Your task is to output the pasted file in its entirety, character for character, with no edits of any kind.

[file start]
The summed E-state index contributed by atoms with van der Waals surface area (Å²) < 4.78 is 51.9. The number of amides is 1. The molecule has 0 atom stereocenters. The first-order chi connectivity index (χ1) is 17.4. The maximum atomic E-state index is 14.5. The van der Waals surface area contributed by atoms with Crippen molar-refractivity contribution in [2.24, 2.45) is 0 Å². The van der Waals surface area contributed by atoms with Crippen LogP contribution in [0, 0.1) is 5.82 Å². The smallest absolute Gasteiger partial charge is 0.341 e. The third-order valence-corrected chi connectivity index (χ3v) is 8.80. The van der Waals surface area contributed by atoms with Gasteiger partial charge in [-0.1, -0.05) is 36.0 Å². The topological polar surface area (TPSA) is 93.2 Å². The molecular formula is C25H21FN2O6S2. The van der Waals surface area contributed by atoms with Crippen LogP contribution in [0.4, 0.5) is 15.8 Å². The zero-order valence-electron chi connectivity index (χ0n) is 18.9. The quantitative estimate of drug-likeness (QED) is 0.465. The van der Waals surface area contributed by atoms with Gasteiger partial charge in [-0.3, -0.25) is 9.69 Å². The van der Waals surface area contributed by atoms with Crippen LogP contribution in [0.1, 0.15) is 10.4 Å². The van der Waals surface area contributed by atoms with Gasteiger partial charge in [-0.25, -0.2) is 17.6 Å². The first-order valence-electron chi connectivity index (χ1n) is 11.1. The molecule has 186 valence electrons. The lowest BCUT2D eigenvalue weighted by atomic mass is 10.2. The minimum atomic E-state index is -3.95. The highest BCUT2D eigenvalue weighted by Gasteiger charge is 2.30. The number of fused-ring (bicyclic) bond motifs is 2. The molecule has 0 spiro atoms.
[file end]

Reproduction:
The summed E-state index contributed by atoms with van der Waals surface area (Å²) < 4.78 is 51.9. The number of amides is 1. The molecule has 0 atom stereocenters. The first-order chi connectivity index (χ1) is 17.4. The maximum atomic E-state index is 14.5. The van der Waals surface area contributed by atoms with Crippen molar-refractivity contribution in [2.24, 2.45) is 0 Å². The van der Waals surface area contributed by atoms with Crippen LogP contribution in [0, 0.1) is 5.82 Å². The smallest absolute Gasteiger partial charge is 0.341 e. The third-order valence-corrected chi connectivity index (χ3v) is 8.80. The van der Waals surface area contributed by atoms with Gasteiger partial charge in [-0.1, -0.05) is 36.0 Å². The topological polar surface area (TPSA) is 93.2 Å². The molecular formula is C25H21FN2O6S2. The van der Waals surface area contributed by atoms with Crippen LogP contribution in [0.4, 0.5) is 15.8 Å². The zero-order valence-electron chi connectivity index (χ0n) is 18.9. The quantitative estimate of drug-likeness (QED) is 0.465. The van der Waals surface area contributed by atoms with Gasteiger partial charge in [-0.3, -0.25) is 9.69 Å². The van der Waals surface area contributed by atoms with Crippen LogP contribution in [0.1, 0.15) is 10.4 Å². The van der Waals surface area contributed by atoms with Gasteiger partial charge in [-0.25, -0.2) is 17.6 Å². The first-order valence-electron chi connectivity index (χ1n) is 11.1. The molecule has 186 valence electrons. The lowest BCUT2D eigenvalue weighted by atomic mass is 10.2. The minimum atomic E-state index is -3.95. The highest BCUT2D eigenvalue weighted by Gasteiger charge is 2.30. The number of fused-ring (bicyclic) bond motifs is 2. The molecule has 0 spiro atoms.